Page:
Environmental report on Cherry Point Refinery dock begun in 2006 released Friday

The two wings of the BP Cherry Point dock are shown in this undated aerial photo by NOAA, which was included in the U.S. Army Corps of Engineers’ draft environmental study. (NOAA/Courtesy to The Bellingham Herald)
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An environmental impact statement examining the incremental environmental impacts of the BP Cherry Point Marine Terminal was released Friday, Aug. 12, by the U.S. Army Corps of Engineers.

The report looks at several alternatives to traffic at the refinery docks and evaluates their environmental impact risks. Risks include the possibility of oil spills and accidents in Puget Sound. Additional considerations of the report included assessing vessel traffic, including the use of extended escorts and the effect of eliminating a path between Cherry Point and Padilla Bay.

The report is part of a permit evaluation process after adding the north wing dock at the refinery. The review began in 2006 after the Ninth Circuit Court of Appeals directed the U.S. Army Corps of Engineers to complete the report. The order was put in place after it was assumed there would be an increase in vessel traffic with the addition of the dock.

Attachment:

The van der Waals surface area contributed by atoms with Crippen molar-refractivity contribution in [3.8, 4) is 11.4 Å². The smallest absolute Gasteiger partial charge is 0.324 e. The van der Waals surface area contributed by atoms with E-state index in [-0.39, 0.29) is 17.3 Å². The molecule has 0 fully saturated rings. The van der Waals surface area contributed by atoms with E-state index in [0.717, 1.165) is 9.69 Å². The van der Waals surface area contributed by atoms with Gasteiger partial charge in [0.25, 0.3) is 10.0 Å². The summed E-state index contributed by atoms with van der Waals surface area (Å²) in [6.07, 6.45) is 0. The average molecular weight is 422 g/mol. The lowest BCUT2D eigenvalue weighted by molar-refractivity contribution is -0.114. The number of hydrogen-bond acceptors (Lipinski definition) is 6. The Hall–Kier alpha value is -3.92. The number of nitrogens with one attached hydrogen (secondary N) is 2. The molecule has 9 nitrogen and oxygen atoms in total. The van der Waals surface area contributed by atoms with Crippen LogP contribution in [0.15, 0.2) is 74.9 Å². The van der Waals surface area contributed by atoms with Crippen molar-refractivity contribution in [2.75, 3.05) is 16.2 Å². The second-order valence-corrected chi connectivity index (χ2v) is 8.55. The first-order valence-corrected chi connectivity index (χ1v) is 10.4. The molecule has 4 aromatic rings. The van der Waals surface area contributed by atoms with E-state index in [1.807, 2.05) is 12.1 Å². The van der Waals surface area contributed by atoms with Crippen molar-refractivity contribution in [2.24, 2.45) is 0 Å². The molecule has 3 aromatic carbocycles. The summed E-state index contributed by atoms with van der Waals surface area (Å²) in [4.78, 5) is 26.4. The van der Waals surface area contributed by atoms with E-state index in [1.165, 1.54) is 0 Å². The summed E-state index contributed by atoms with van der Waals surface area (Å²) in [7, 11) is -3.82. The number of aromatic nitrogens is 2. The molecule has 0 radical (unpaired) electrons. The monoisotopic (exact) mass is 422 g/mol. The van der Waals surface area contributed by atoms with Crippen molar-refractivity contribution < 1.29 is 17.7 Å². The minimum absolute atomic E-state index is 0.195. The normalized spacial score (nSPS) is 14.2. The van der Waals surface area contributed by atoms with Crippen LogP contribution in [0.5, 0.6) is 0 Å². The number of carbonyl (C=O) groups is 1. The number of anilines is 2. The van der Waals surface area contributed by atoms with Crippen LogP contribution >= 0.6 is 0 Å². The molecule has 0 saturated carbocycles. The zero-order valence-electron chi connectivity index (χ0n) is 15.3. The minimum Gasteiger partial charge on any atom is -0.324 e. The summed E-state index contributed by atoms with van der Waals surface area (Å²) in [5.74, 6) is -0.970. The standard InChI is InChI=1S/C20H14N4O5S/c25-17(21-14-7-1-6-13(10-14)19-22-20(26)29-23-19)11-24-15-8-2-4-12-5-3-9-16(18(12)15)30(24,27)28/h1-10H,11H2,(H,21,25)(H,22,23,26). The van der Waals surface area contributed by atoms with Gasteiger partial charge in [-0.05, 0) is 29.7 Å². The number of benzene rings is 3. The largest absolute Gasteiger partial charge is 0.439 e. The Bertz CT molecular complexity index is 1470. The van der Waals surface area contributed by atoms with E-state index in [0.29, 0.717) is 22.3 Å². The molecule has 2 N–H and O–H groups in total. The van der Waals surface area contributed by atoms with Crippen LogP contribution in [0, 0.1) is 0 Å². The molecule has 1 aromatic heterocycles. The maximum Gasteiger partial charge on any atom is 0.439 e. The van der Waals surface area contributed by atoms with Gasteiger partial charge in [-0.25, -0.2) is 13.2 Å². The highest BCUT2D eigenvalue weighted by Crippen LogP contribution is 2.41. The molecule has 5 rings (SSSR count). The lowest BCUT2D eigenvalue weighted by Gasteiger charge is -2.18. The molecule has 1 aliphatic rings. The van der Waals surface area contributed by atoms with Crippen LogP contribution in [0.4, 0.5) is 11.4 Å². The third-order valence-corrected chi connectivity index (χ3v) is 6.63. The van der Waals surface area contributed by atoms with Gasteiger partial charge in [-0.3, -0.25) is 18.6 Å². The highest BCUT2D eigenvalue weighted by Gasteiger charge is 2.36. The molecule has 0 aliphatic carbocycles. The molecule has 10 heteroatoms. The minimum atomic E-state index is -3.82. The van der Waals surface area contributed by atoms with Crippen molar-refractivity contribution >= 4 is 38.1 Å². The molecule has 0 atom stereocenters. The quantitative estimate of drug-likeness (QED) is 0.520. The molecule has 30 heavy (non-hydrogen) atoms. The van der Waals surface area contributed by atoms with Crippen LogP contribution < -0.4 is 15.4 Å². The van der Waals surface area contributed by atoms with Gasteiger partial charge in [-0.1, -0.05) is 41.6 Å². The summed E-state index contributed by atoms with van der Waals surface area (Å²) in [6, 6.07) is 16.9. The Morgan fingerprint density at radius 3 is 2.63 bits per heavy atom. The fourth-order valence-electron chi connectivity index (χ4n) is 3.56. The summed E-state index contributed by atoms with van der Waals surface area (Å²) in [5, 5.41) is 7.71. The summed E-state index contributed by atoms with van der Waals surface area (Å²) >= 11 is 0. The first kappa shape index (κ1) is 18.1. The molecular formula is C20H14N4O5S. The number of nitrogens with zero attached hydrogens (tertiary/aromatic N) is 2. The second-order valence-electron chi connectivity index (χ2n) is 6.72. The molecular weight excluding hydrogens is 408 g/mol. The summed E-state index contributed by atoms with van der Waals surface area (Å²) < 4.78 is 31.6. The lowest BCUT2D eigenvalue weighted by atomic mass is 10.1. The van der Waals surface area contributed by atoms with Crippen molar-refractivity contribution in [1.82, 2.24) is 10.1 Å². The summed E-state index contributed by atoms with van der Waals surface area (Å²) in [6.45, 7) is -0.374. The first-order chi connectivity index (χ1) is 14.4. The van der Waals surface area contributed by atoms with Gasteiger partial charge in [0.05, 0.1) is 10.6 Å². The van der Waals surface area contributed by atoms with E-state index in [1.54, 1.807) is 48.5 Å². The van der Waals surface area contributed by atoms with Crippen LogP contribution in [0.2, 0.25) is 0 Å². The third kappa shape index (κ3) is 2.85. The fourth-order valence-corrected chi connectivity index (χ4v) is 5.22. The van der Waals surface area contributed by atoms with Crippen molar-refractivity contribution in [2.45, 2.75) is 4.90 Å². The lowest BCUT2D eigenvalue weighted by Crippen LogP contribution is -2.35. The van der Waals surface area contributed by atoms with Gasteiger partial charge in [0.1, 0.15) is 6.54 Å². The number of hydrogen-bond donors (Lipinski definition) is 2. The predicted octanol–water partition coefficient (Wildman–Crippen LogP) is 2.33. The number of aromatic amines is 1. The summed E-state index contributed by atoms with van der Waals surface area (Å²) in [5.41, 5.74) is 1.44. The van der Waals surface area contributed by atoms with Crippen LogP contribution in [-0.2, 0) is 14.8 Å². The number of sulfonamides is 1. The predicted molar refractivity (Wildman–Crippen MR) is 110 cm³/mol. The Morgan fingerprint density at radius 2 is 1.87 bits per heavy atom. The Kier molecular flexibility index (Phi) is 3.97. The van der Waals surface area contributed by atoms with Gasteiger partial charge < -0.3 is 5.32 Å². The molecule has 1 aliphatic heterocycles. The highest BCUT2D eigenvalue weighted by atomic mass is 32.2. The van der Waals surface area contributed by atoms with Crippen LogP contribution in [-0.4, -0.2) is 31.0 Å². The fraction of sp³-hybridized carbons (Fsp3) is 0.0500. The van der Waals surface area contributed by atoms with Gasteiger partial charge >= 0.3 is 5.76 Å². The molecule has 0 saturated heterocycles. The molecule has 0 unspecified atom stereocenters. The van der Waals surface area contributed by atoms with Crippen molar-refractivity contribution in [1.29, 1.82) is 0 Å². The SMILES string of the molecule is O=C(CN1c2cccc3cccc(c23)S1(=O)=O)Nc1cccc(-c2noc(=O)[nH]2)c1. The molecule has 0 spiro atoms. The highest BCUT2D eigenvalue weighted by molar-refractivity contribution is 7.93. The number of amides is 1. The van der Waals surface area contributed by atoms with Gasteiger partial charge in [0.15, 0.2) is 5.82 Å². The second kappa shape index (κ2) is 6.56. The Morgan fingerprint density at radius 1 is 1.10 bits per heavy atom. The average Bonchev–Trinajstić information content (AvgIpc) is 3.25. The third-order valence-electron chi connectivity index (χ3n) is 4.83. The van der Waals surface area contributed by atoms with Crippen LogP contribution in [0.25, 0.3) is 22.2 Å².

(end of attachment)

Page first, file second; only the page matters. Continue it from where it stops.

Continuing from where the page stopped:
Under the National Environmental Policy Act, an environmental impact statement must be prepared for any action that could “significantly affect the quality of the human environment,” according to the report.

In the report, three alternative actions were analyzed regarding the dock permit. One option would be to leave the permit and structure in place. Another option would allow for the dock’s use but authorize construction to comply with public interests. The final option would be the discontinued use or destruction of the dock.

A Record of Decision will be announced sometime after 30 days from the report release date. The Record of the Decision will discuss tribal treaty rights, the final permit decision, and a ruling on the Magnuson Amendment in this situation. The Magnuson Amendment was a federal ruling that limited tanker traffic on the Puget Sound area waters.